“I see this step, to go back, as a positive from that perspective,” Zelko said. “It’s a gift. It’s a grace. You are being given that gift to have the graces you need to be better prepared as a Christian.”

Mahon said tying religious education to the sacraments has confused their meaning.

“We don’t earn them,” Mahon said of the sacraments.  “They are just extremely lavish gifts from a sharing in God’s life.”

Parents continue to have questions about how the sacraments will be given to the 3rd graders.

Starting in June the Diocese embarked on a year of prayer and preparing for this transition, Mahon said. During this year, priests and other church leaders are meeting with representatives from other dioceses that have made the change already, she said, in order to learn about how these they restored the sacraments and how they reached out to their parishioners about the change.

Bishop Christopher James Coyne, of the Diocese of Burlington, Vermont, has also reached out to the Manchester Diocese, since his Diocese is close to making this change as well, Mahon said.

Mahon said Bishop Peter Libasci has not announced yet how these sacraments would be conferred, at separate masses or at one.

“The Bishop hasn’t announced how it will be done, but ordinarily they (Confirmation and First Holy Communion) are celebrated in the same mass,” she said.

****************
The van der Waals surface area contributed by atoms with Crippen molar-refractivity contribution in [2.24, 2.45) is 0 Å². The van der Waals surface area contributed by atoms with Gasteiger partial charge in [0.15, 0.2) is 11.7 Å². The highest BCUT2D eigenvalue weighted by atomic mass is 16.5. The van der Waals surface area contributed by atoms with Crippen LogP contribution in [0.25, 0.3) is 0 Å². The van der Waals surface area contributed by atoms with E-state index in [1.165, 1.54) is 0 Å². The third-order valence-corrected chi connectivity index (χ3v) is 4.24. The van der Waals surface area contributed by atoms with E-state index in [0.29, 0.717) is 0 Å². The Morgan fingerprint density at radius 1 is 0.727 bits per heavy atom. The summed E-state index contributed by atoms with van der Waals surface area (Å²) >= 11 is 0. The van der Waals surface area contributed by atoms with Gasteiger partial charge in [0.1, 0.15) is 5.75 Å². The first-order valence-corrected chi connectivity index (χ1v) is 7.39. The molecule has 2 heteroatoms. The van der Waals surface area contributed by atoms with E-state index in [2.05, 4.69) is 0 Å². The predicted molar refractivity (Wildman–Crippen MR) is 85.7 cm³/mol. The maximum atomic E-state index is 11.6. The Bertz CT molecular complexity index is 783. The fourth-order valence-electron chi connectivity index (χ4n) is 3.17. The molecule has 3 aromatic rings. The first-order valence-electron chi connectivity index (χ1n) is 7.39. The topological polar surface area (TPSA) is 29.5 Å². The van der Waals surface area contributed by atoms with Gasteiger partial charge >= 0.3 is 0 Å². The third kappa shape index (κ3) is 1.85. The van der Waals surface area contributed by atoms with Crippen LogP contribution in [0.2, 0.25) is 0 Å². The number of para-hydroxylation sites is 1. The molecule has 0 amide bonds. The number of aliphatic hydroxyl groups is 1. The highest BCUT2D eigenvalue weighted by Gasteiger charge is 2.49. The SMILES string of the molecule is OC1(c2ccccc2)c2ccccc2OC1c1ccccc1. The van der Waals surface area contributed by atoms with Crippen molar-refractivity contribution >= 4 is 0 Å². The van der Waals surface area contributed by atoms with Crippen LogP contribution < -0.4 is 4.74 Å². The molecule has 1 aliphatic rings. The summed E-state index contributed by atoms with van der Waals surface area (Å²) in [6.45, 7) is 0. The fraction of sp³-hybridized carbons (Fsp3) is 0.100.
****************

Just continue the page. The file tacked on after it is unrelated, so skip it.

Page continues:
The Diocese of Portland, Maine, which restored the ordered of the sacraments 20 years ago, has one mass in which the children are both confirmed and then receive First Holy Communion.

 

“Our relationship with God and our knowing about God is a lifelong process just like any relationship — It grows gradually and we learn certain things at certain times,” Mahon said.

 

Mahon said, as the sacraments are restored to their proper order, the Diocese of Manchester is also calling all Catholics to participate more fully in parish life and to become lifelong learners of their faith.

“Our relationship with God and our knowing about God is a lifelong process just like any relationship — It grows gradually and we learn certain things at certain times,” Mahon said.

Meghan Pierce is a member of Divine Mercy Parish in Peterborough and the founder of Monadnock Beat — a news website featuring news, blogs, arts and entertainment, calendar listing and events of the Monadnock Region.

You can reach her at meghan@monandockbeat.com.